Analysts on outlook for gold prices on Fed policy, higher yields

Gold prices recovered slightly from a sharp fall earlier this week, but analysts are still pessimistic on the outlook for the precious metal going forward.

On Sunday evening, gold prices dropped to a four month low of $1,677.9 per ounce. The metal was hovering around $1,740 per ounce Thursday morning trade in Asia, still off its highs earlier this year of around $1,900.

Analysts pegged the fall to a stronger-than-expected U.S. jobs report as well as a rush to buy the dollar in response.

Gold prices and the greenback have an inverse relationship. As the dollar gets stronger against other currencies, gold prices will fall as it becomes more expensive in other currencies, driving down demand. 

“The initial sell‑off in the gold price on Monday was likely triggered by the Asian market buying the US dollar and selling gold in response to the strong US payrolls for July from last Friday,” Vivek Dhar, commodities analyst at the Commonwealth Bank of Australia, said in a note on Wednesday.

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On Friday, the Bureau of Labor Statistics said nonfarm payrolls increased by 943,000 in July, above the 845,000 new jobs forecast by Dow Jones.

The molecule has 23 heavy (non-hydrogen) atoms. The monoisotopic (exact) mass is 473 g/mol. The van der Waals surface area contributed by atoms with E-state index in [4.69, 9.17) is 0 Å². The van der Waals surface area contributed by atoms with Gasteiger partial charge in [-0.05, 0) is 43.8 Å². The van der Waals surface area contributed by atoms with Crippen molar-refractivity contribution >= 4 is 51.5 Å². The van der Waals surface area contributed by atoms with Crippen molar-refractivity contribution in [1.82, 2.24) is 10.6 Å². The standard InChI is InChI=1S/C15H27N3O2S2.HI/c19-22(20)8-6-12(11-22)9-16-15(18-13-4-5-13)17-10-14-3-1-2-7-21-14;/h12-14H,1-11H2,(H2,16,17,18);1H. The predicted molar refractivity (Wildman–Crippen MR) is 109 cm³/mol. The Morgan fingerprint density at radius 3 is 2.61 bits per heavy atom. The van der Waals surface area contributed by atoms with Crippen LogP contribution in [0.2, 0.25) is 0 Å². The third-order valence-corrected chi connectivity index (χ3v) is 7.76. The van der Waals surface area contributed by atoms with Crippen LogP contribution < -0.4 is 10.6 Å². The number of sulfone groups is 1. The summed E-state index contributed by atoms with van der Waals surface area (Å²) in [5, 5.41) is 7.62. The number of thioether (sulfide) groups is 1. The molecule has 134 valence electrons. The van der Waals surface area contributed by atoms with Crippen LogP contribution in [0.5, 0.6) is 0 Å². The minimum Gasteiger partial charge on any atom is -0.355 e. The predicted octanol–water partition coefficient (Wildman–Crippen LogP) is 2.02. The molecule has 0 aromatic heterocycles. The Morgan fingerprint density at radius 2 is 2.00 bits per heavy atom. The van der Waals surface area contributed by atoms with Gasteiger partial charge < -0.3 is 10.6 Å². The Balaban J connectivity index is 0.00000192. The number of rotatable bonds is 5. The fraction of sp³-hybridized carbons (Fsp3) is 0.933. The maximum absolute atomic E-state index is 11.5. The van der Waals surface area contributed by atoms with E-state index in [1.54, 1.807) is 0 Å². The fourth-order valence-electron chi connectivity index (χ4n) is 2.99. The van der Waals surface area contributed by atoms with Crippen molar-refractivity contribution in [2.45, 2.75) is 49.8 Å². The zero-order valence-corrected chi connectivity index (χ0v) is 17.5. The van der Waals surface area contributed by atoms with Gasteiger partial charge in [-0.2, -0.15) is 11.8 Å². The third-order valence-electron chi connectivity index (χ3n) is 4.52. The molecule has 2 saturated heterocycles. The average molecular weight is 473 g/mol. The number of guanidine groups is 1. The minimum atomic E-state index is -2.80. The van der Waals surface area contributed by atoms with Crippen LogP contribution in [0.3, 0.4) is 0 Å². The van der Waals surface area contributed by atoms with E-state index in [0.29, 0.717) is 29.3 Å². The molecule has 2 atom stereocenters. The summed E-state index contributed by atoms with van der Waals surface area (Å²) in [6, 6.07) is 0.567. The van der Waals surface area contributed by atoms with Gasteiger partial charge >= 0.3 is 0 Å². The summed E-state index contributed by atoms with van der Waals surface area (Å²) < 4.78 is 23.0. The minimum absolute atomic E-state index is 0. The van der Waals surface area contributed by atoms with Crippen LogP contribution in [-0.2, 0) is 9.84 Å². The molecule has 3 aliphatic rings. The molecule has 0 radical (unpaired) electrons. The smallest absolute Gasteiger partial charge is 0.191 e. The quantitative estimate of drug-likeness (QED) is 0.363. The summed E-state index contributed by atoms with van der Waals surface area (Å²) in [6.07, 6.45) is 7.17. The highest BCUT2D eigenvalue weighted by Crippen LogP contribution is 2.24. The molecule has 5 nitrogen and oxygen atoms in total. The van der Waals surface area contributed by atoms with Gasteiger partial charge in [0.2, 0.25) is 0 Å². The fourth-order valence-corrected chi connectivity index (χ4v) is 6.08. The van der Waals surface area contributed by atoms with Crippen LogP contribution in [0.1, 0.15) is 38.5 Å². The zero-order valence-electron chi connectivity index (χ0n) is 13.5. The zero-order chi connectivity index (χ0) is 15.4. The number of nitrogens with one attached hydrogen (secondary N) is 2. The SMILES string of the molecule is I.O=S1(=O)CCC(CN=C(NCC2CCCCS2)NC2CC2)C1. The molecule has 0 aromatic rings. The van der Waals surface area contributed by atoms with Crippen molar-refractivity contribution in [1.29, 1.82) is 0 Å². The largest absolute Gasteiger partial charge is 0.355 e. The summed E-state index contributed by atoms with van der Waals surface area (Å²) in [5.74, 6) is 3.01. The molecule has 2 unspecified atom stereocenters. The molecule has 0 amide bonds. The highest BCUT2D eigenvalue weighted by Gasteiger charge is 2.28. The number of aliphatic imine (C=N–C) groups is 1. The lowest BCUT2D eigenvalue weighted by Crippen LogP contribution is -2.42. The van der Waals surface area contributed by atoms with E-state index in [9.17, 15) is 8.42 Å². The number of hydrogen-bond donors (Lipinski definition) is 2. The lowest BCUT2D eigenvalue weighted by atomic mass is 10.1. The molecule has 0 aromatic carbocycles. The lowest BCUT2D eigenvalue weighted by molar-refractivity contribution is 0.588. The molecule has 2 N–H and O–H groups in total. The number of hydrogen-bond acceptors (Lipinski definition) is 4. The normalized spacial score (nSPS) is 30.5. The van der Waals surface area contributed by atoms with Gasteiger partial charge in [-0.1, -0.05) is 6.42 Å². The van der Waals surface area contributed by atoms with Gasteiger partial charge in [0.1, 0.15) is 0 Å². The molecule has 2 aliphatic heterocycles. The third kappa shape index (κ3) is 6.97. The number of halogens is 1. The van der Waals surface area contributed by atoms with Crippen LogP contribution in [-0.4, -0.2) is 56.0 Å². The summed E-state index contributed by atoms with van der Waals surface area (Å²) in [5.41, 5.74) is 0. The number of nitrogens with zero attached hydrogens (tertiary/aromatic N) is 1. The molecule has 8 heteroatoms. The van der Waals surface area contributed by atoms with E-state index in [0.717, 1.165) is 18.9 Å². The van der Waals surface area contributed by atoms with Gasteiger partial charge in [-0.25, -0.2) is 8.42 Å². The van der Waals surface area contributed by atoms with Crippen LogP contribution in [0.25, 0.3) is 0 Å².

While gold has since recovered some losses, Dhar said it was “difficult to remain bullish on the precious metal,” given the hawkish outlook for U.S. monetary policy.

The Federal Reserve is expected to dial back monetary easing and slow its stimulus efforts as the economy recovers from the pandemic. The U.S. central bank has held rates near zero, but officials have signaled that hikes could happen soon, especially with inflation running hot. 

But Dominic Schnider, chief investment officer at UBS Global Wealth Management, predicts that real yields will “go less negative” and that means more downside for gold. He told CNBC’s “Street Signs Asia” on Wednesday he expects outflows from the gold exchange-traded funds and futures markets. 

When real yields go up, gold prices go down, and vice versa. In such a scenario, the opportunity cost of holding gold, a non-yielding asset, is higher as investors are foregoing interest that would be otherwise earned in yielding assets.

“I think you’re going to see a little bit more outflows. I wouldn’t be surprised if we see another, at some point, 20 million ounces leaving the ETF and futures market,” Schnider said. “That means more downside, that’s when … we tell people to hedge your position tactically, or at least sell the upside, get some yield.”

“A stronger US dollar combined with a gradual increase in US 10 [year] real yields suggest that gold prices should trend lower,” Dhar wrote.

He predicts that gold prices will fall to $1,700 per ounce by the first quarter of 2022. Schnider forecast that gold could see drops to $1,600 per ounce or lower.

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